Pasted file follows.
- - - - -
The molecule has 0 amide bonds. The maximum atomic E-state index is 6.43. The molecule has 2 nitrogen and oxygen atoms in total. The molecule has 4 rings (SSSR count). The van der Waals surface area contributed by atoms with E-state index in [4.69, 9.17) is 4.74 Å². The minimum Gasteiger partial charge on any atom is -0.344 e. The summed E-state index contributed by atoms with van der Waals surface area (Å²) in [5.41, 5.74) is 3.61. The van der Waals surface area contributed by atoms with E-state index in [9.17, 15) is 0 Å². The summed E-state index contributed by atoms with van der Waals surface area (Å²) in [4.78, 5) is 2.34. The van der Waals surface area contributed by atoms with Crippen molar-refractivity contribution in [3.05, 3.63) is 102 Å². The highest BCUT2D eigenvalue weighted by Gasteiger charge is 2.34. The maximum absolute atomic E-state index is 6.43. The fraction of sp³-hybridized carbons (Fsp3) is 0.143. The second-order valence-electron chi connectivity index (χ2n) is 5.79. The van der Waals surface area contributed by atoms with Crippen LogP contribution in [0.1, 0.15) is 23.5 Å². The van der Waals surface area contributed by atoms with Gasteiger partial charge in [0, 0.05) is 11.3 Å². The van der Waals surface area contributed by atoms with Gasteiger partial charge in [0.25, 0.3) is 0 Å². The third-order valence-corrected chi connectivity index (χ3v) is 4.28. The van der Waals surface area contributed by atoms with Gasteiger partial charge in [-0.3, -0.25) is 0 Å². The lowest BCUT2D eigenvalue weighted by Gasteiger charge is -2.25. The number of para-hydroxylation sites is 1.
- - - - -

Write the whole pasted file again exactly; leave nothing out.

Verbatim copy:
The molecule has 0 amide bonds. The maximum atomic E-state index is 6.43. The molecule has 2 nitrogen and oxygen atoms in total. The molecule has 4 rings (SSSR count). The van der Waals surface area contributed by atoms with E-state index in [4.69, 9.17) is 4.74 Å². The minimum Gasteiger partial charge on any atom is -0.344 e. The summed E-state index contributed by atoms with van der Waals surface area (Å²) in [5.41, 5.74) is 3.61. The van der Waals surface area contributed by atoms with E-state index in [9.17, 15) is 0 Å². The summed E-state index contributed by atoms with van der Waals surface area (Å²) in [4.78, 5) is 2.34. The van der Waals surface area contributed by atoms with Crippen molar-refractivity contribution in [3.05, 3.63) is 102 Å². The highest BCUT2D eigenvalue weighted by Gasteiger charge is 2.34. The maximum absolute atomic E-state index is 6.43. The fraction of sp³-hybridized carbons (Fsp3) is 0.143. The second-order valence-electron chi connectivity index (χ2n) is 5.79. The van der Waals surface area contributed by atoms with Crippen LogP contribution in [0.1, 0.15) is 23.5 Å². The van der Waals surface area contributed by atoms with Gasteiger partial charge in [0, 0.05) is 11.3 Å². The van der Waals surface area contributed by atoms with Gasteiger partial charge in [0.25, 0.3) is 0 Å². The third-order valence-corrected chi connectivity index (χ3v) is 4.28. The van der Waals surface area contributed by atoms with Gasteiger partial charge in [-0.3, -0.25) is 0 Å². The lowest BCUT2D eigenvalue weighted by Gasteiger charge is -2.25. The number of para-hydroxylation sites is 1.